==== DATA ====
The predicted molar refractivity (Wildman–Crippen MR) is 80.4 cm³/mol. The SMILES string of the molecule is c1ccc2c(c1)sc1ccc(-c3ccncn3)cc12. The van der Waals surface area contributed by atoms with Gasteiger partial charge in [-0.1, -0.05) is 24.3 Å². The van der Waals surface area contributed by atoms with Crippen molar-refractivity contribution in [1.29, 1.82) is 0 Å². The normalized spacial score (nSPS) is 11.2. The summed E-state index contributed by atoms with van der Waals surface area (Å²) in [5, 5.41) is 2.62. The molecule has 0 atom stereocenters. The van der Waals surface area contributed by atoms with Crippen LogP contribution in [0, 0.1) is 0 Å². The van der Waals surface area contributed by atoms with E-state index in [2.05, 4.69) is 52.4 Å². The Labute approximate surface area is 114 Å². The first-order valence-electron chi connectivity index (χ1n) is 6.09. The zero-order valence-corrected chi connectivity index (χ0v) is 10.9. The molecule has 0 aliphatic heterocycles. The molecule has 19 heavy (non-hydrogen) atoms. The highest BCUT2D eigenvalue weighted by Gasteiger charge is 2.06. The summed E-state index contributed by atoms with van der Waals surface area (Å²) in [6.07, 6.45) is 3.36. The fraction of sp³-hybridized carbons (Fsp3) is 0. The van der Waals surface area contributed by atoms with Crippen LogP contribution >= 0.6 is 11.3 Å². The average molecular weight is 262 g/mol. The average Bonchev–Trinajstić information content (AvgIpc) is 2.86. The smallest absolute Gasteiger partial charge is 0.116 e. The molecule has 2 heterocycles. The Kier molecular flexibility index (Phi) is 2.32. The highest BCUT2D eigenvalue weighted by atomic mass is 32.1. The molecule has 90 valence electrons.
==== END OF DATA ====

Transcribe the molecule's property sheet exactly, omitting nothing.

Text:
The predicted molar refractivity (Wildman–Crippen MR) is 80.4 cm³/mol. The SMILES string of the molecule is c1ccc2c(c1)sc1ccc(-c3ccncn3)cc12. The van der Waals surface area contributed by atoms with Gasteiger partial charge in [-0.1, -0.05) is 24.3 Å². The van der Waals surface area contributed by atoms with Crippen molar-refractivity contribution in [1.29, 1.82) is 0 Å². The normalized spacial score (nSPS) is 11.2. The summed E-state index contributed by atoms with van der Waals surface area (Å²) in [5, 5.41) is 2.62. The molecule has 0 atom stereocenters. The van der Waals surface area contributed by atoms with Crippen LogP contribution in [0, 0.1) is 0 Å². The van der Waals surface area contributed by atoms with E-state index in [2.05, 4.69) is 52.4 Å². The Labute approximate surface area is 114 Å². The first-order valence-electron chi connectivity index (χ1n) is 6.09. The zero-order valence-corrected chi connectivity index (χ0v) is 10.9. The molecule has 0 aliphatic heterocycles. The molecule has 19 heavy (non-hydrogen) atoms. The highest BCUT2D eigenvalue weighted by Gasteiger charge is 2.06. The summed E-state index contributed by atoms with van der Waals surface area (Å²) in [6.07, 6.45) is 3.36. The fraction of sp³-hybridized carbons (Fsp3) is 0. The van der Waals surface area contributed by atoms with Crippen LogP contribution >= 0.6 is 11.3 Å². The average molecular weight is 262 g/mol. The average Bonchev–Trinajstić information content (AvgIpc) is 2.86. The smallest absolute Gasteiger partial charge is 0.116 e. The molecule has 2 heterocycles. The Kier molecular flexibility index (Phi) is 2.32. The highest BCUT2D eigenvalue weighted by atomic mass is 32.1. The molecule has 90 valence electrons.